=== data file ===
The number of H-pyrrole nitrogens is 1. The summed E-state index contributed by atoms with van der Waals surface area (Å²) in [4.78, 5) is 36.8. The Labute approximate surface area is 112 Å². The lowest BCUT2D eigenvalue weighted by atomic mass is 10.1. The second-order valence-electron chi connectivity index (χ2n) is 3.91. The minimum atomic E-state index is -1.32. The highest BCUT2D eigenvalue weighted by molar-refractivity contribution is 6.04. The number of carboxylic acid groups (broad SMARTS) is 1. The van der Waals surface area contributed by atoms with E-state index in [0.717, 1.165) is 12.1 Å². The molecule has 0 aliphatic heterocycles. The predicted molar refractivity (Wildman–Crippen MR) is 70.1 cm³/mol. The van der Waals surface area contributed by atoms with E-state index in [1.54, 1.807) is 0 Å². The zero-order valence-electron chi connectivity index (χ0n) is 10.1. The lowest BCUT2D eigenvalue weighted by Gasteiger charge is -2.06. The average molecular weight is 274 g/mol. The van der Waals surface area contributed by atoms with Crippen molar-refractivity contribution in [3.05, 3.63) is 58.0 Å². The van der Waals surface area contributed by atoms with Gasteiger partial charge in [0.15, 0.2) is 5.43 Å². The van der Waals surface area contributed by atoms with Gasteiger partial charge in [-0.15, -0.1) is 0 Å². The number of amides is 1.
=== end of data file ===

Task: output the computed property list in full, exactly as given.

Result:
The number of H-pyrrole nitrogens is 1. The summed E-state index contributed by atoms with van der Waals surface area (Å²) in [4.78, 5) is 36.8. The Labute approximate surface area is 112 Å². The lowest BCUT2D eigenvalue weighted by atomic mass is 10.1. The second-order valence-electron chi connectivity index (χ2n) is 3.91. The minimum atomic E-state index is -1.32. The highest BCUT2D eigenvalue weighted by molar-refractivity contribution is 6.04. The number of carboxylic acid groups (broad SMARTS) is 1. The van der Waals surface area contributed by atoms with E-state index in [0.717, 1.165) is 12.1 Å². The molecule has 0 aliphatic heterocycles. The predicted molar refractivity (Wildman–Crippen MR) is 70.1 cm³/mol. The van der Waals surface area contributed by atoms with E-state index in [1.54, 1.807) is 0 Å². The zero-order valence-electron chi connectivity index (χ0n) is 10.1. The lowest BCUT2D eigenvalue weighted by Gasteiger charge is -2.06. The average molecular weight is 274 g/mol. The van der Waals surface area contributed by atoms with Crippen molar-refractivity contribution in [3.05, 3.63) is 58.0 Å². The van der Waals surface area contributed by atoms with Gasteiger partial charge in [0.15, 0.2) is 5.43 Å². The van der Waals surface area contributed by atoms with Gasteiger partial charge in [-0.15, -0.1) is 0 Å². The number of amides is 1.